I'm using AD with mobile accounts and Forced local home directories and experienced that if I login to the computer as soon after it boots up to login prompt, it will use cached credentials instead of authentication to the network. This will cause not to get a Kerberos ticket for SSO.
This will be resolved if it wait for a while before I login so the network stack properly initialised.
But users might login as soon as it boots up and will cause some issues with network home folders and SSO.
Has anyone got a solution to this?
This is the same thing someone asked in another forum;
hi all I have some general inquiries regarding kerberos and OS X. What I am trying to figure out is if the behavior I am seeing is by design or typical. Or if something is broken. This is my first time using OS X and studying it's integration into other systems like Active Directory so unfortunately I can't draw on any personal experience We're experimenting with integration of OSx into our almost purely Microsoft environment. We're seeing a few caveats to how authentication works against Active Directory and, more specifically, Kerberos. First, when you boot up OSx and the networking stack is not completely initialized, it won't you log in with network credentials if you're never logged in before. That's to be expected as it can't contact any directory servers. Once things initialize and the redyellow dot in the username field goes away, you can log in and you'll get a TGT from a kerberos KDC. All is well and you can authenticate to other network resources using kerberos. However, say you reboot again and log in before the networking stack is up or you're just disconnected from any network. Let's also assume you have a mobile account created for your managed (network) account. So, you are able to get logged in. Then you connect to the network (wireless, plug in, whatever). In this scenario, we're seeing that you can't get to any kerberized resources because you never got a TGT. Moreover, you will never get a TGT unless you run kinit or logout and back in. Bummer. At that point you're pretty much reliant on your keychain to supply credentials to network resources that you've accessed previously. Couple this caveat with the fact (as far as I know) that on OSx you can't connect to a wireless network before a user logs in. So there's a good chance that a lot of our laptop users will log in when they're not connected to any network. Thus they won't get a TGT and won't get SSO via kerberos for a lot of resources. Sure, if you have credentials on your keychain for certain resources you'll get the appearance of SSO, but that's sort of dumb as one of the purposes of using an auth scheme like kerberos is that you don't need to keep another database full of credentials. This is in contrast to Windows where, if a directory server is can't be reached at log in, you are logged on with cached credentials. As soon as the network becomes available, you are authenticated and receive TGT's and thus can log in to kerberized services. You don't know the difference as a user. It's transparent. For those of you with experience with this, does my description of how this works make sense and is to be expected or or we missing something in our config? Or am I just plain doing it wrong? Smile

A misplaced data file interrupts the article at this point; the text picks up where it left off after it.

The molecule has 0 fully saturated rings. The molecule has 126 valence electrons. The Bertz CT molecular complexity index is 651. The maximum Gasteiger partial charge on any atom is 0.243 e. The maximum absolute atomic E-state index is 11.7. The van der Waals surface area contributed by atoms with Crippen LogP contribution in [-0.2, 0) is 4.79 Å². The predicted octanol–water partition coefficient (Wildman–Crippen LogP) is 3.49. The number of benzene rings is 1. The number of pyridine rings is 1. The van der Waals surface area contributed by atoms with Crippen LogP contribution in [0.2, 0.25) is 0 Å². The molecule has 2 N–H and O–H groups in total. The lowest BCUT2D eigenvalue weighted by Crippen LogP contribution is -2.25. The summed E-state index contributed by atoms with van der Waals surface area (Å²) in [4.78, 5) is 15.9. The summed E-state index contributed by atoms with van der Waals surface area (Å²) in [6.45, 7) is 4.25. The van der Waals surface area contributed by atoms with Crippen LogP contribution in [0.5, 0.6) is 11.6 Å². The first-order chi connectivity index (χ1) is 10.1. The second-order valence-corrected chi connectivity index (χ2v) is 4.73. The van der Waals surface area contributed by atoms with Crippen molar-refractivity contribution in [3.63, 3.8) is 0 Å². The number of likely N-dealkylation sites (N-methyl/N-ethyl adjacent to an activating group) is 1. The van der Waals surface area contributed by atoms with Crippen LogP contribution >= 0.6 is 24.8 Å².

On 10.7, it's the "red" dot issue. If you wait for the "red" dot to go away, it will auth to the domain. If you choose to log in before the dot goes away, it uses cached or prevents login if you haven't logged in to the computer before.
Not sure of how to get around this other than wait. Would like a solution to it as well if anyone has one.
Seen this behavior before? Yes, 10.6.x and 10.7.x. And it's unfortunately a wait 30-45 seconds before the red light disappears.
On another note, I have narrowed the problem down to a single subnet - and that subnet is a Virtual LAN. My networking knowledge ceases at this point but if I take these machine and pop them on to another subnet that isn't VLAN they get rid of the red dot in a matter of seconds after boot.
Incidentally, when these machines have crashed they will always rename themselves (eg. abc-def-012345 -> abc-def-012345 (2)) behavior again that doesn't happen anywhere other than on the VLAN.
Not sure it helps you, but maybe it's another thing you can rule out or confirm?